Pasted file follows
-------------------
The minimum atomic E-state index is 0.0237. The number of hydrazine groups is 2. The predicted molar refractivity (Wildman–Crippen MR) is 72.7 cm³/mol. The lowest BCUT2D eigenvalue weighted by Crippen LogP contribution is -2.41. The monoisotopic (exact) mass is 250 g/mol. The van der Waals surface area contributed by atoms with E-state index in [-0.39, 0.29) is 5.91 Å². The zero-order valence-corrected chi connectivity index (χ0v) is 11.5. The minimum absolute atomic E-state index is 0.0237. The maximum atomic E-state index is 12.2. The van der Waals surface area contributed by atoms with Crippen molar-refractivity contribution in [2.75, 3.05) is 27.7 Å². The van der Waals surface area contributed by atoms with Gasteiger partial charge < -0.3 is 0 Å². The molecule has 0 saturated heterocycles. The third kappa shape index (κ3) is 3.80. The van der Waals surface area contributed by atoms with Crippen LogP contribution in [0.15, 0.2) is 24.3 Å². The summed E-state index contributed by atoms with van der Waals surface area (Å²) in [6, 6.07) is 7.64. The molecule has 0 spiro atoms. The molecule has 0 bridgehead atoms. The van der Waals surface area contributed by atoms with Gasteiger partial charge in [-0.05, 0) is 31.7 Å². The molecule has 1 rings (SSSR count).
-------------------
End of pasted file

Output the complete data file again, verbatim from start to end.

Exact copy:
The minimum atomic E-state index is 0.0237. The number of hydrazine groups is 2. The predicted molar refractivity (Wildman–Crippen MR) is 72.7 cm³/mol. The lowest BCUT2D eigenvalue weighted by Crippen LogP contribution is -2.41. The monoisotopic (exact) mass is 250 g/mol. The van der Waals surface area contributed by atoms with E-state index in [-0.39, 0.29) is 5.91 Å². The zero-order valence-corrected chi connectivity index (χ0v) is 11.5. The minimum absolute atomic E-state index is 0.0237. The maximum atomic E-state index is 12.2. The van der Waals surface area contributed by atoms with Crippen molar-refractivity contribution in [2.75, 3.05) is 27.7 Å². The van der Waals surface area contributed by atoms with Gasteiger partial charge < -0.3 is 0 Å². The molecule has 0 saturated heterocycles. The third kappa shape index (κ3) is 3.80. The van der Waals surface area contributed by atoms with Crippen LogP contribution in [0.15, 0.2) is 24.3 Å². The summed E-state index contributed by atoms with van der Waals surface area (Å²) in [6, 6.07) is 7.64. The molecule has 0 spiro atoms. The molecule has 0 bridgehead atoms. The van der Waals surface area contributed by atoms with Gasteiger partial charge in [-0.05, 0) is 31.7 Å². The molecule has 1 rings (SSSR count).